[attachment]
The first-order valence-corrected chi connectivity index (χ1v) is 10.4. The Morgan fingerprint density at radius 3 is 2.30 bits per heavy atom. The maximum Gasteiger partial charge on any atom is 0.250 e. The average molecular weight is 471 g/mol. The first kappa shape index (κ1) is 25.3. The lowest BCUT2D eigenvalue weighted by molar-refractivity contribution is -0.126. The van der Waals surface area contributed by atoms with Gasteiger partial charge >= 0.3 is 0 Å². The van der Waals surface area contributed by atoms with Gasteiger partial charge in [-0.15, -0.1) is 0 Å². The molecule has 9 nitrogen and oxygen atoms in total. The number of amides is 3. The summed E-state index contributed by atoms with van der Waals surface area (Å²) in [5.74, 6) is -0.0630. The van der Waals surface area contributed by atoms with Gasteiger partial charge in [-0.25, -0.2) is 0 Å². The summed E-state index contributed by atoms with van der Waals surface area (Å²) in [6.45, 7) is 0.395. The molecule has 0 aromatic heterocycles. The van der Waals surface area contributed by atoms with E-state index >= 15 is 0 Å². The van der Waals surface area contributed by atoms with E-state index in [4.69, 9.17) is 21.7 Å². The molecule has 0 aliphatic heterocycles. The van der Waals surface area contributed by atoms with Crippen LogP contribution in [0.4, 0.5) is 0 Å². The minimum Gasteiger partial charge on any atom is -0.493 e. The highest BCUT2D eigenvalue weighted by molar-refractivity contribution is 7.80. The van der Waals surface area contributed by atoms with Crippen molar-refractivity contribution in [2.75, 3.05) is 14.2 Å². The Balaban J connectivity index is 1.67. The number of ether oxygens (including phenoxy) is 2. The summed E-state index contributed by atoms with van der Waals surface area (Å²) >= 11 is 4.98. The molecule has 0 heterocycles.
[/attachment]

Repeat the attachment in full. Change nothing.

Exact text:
The first-order valence-corrected chi connectivity index (χ1v) is 10.4. The Morgan fingerprint density at radius 3 is 2.30 bits per heavy atom. The maximum Gasteiger partial charge on any atom is 0.250 e. The average molecular weight is 471 g/mol. The first kappa shape index (κ1) is 25.3. The lowest BCUT2D eigenvalue weighted by molar-refractivity contribution is -0.126. The van der Waals surface area contributed by atoms with Gasteiger partial charge >= 0.3 is 0 Å². The van der Waals surface area contributed by atoms with Gasteiger partial charge in [-0.15, -0.1) is 0 Å². The molecule has 9 nitrogen and oxygen atoms in total. The number of amides is 3. The summed E-state index contributed by atoms with van der Waals surface area (Å²) in [5.74, 6) is -0.0630. The van der Waals surface area contributed by atoms with Gasteiger partial charge in [-0.25, -0.2) is 0 Å². The summed E-state index contributed by atoms with van der Waals surface area (Å²) in [6.45, 7) is 0.395. The molecule has 0 aromatic heterocycles. The van der Waals surface area contributed by atoms with E-state index >= 15 is 0 Å². The van der Waals surface area contributed by atoms with E-state index in [4.69, 9.17) is 21.7 Å². The molecule has 0 aliphatic heterocycles. The van der Waals surface area contributed by atoms with Crippen LogP contribution in [0.4, 0.5) is 0 Å². The minimum Gasteiger partial charge on any atom is -0.493 e. The highest BCUT2D eigenvalue weighted by molar-refractivity contribution is 7.80. The van der Waals surface area contributed by atoms with Crippen molar-refractivity contribution in [2.75, 3.05) is 14.2 Å². The Balaban J connectivity index is 1.67. The number of ether oxygens (including phenoxy) is 2. The summed E-state index contributed by atoms with van der Waals surface area (Å²) >= 11 is 4.98. The molecule has 0 heterocycles.